Running a business means interrogating every aspect of it, and rooting out any expressions of exploitation and oppression you can find. For example, an organization can’t claim to practice ethical marketing if it also exploits its workers.
That means paying a living wage at a minimum. (And much more when possible.)
The Ethical Move Community will be a paid offering
The Ethical Move Community will open in July 2022.
To us, the community is the work.
Over the course of The Ethical Move’s existence, we’ve learned so much. As we’ve discussed before, we want to do things differently.
We don’t want to be the arbiters of what is ethical or not. (No one has that power.)
Yes, we are happy to show up as mentors and guides when appropriate. But we are also aware that there’s much we don’t know. There is much we aren’t qualified to speak about.
There’s infinite wisdom in the world, and it does not come from any one person. Little bits of it come from each and every one of us. We must listen to — and hear — each other, primarily those whose voices are, and have been, marginalized.
What we can do is hold space for those who share our aspirations. To do the work to invite more people into the conversation. To facilitate connections between one another. To support each other on this journey.
The community isn’t a marketing funnel for a bigger offer that we hope to sell to you. You’re not signing up to be a “lead.”
The work we do in this container is the point. There is no ulterior purpose.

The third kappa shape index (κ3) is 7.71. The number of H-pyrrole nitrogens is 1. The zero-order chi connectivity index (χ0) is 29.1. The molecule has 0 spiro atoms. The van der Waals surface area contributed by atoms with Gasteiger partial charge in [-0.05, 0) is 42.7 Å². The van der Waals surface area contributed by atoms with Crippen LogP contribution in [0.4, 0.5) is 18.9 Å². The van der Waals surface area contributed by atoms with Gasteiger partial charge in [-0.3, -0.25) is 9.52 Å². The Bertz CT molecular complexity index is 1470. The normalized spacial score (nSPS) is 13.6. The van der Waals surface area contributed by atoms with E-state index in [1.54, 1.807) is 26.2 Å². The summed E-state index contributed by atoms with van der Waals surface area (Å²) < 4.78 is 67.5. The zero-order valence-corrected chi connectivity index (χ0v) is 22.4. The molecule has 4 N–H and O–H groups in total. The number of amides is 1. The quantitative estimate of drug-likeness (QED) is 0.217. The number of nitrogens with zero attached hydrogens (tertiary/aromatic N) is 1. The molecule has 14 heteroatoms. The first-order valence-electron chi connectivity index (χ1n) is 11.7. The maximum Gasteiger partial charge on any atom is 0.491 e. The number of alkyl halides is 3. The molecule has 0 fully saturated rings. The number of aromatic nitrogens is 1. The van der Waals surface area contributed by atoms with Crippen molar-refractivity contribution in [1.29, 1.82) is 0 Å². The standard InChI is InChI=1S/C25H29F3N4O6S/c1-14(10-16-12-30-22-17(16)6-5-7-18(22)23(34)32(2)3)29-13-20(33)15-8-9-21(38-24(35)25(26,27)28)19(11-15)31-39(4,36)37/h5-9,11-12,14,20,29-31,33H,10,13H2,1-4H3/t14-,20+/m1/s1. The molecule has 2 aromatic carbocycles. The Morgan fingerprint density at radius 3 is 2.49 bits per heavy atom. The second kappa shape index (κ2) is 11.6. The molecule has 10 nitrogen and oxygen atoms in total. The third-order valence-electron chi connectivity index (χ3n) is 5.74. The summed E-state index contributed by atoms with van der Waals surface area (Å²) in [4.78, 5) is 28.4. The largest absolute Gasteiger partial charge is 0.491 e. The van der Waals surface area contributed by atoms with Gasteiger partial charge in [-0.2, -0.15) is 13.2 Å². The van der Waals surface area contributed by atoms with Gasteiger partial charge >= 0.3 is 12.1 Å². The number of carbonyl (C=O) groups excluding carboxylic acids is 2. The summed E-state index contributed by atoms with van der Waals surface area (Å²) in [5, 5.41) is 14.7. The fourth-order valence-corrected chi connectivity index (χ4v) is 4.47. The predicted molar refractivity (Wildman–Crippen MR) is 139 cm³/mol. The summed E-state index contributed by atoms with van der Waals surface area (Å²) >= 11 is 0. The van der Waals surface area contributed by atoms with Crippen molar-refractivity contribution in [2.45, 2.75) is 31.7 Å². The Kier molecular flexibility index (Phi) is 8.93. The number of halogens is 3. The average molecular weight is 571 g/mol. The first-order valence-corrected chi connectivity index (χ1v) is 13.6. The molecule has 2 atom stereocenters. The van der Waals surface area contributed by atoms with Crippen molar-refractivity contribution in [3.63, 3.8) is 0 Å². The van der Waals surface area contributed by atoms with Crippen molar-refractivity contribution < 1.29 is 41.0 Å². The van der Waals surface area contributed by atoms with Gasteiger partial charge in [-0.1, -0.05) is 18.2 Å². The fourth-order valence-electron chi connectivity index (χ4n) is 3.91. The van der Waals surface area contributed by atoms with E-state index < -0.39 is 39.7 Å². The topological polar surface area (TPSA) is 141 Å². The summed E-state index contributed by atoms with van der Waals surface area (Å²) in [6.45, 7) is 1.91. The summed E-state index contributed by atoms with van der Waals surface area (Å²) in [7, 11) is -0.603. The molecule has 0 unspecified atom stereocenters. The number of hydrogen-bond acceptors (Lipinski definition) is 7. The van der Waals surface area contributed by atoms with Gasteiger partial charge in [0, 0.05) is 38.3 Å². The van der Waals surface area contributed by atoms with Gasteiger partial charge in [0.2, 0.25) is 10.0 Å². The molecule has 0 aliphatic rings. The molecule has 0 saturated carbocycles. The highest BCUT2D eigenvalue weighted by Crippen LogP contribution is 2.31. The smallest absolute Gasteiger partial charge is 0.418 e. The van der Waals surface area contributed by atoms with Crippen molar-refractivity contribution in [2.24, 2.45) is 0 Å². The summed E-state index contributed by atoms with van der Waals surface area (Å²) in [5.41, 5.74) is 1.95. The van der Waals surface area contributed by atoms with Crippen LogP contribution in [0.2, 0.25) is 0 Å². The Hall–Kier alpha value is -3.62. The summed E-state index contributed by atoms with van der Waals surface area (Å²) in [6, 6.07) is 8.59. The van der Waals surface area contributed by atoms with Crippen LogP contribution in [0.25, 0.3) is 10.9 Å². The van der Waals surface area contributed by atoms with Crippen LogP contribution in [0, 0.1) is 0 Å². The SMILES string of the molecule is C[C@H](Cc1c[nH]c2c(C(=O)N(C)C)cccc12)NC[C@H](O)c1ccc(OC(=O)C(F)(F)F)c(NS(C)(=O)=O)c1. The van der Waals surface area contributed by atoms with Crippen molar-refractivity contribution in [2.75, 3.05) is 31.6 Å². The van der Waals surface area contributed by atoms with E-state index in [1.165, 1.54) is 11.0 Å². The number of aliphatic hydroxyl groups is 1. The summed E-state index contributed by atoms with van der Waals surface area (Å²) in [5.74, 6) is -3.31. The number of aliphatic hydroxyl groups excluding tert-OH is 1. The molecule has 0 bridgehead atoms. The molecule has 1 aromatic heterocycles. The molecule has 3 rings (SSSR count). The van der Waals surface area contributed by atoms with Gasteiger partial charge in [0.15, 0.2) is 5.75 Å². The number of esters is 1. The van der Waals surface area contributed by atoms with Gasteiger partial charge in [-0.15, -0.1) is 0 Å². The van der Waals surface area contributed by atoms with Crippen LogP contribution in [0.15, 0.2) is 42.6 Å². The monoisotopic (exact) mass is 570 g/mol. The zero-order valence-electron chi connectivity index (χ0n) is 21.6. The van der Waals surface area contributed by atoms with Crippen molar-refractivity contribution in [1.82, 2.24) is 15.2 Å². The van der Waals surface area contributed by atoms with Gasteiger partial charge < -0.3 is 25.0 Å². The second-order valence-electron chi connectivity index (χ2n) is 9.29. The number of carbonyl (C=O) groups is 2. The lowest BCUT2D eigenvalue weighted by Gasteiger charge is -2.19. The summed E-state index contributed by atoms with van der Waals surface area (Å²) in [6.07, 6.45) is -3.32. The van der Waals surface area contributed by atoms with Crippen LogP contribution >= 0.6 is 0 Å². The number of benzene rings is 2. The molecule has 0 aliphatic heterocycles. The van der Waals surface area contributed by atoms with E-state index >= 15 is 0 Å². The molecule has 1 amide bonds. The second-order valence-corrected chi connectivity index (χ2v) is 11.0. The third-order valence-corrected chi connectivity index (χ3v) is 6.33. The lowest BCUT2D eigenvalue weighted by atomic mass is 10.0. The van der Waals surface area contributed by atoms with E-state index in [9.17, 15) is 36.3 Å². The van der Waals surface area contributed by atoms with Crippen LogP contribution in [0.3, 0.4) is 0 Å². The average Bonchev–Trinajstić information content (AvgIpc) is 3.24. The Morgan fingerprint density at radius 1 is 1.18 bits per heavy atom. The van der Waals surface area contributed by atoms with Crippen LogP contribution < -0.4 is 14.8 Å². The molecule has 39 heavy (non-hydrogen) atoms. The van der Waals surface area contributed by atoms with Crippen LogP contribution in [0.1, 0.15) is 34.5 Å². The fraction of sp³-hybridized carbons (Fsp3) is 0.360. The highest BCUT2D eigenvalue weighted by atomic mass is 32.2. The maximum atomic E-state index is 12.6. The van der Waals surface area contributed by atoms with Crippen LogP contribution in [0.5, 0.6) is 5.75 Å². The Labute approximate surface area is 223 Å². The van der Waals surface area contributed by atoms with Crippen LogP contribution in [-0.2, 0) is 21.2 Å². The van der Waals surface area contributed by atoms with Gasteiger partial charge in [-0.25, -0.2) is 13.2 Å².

This space is where we’ll support each other as we learn how to change the way we sell, the way we do business, and, ultimately, how we can work towards collective liberation, together.
It is our full intention to nurture this space into a thriving community — not to use it as a means to an end.
To do this, this has to be a paid offering so that we can pay our team for their time, energy, expertise, work, and emotional labor.
It would not be sustainable for The Ethical Move to continue to operate with a team of volunteers.
Even though all current team members volunteered willingly, it would be unsustainable for us, as individuals, to continue this in the long-run unless we are paid fairly for our work.
Organizationally, it would become unethical to rely on churning through new and “fresh” volunteers to keep this work going, especially as one of our goals as the “stewards” of The Ethical Move is to build a truly diverse team.
We recognize that this movement MUST be led by those who are marginalized, folks who are disabled, BIPOC, queer, neurodiverse, and/or from the Global South.
And all of those future collaborators should be properly compensated for their contributions.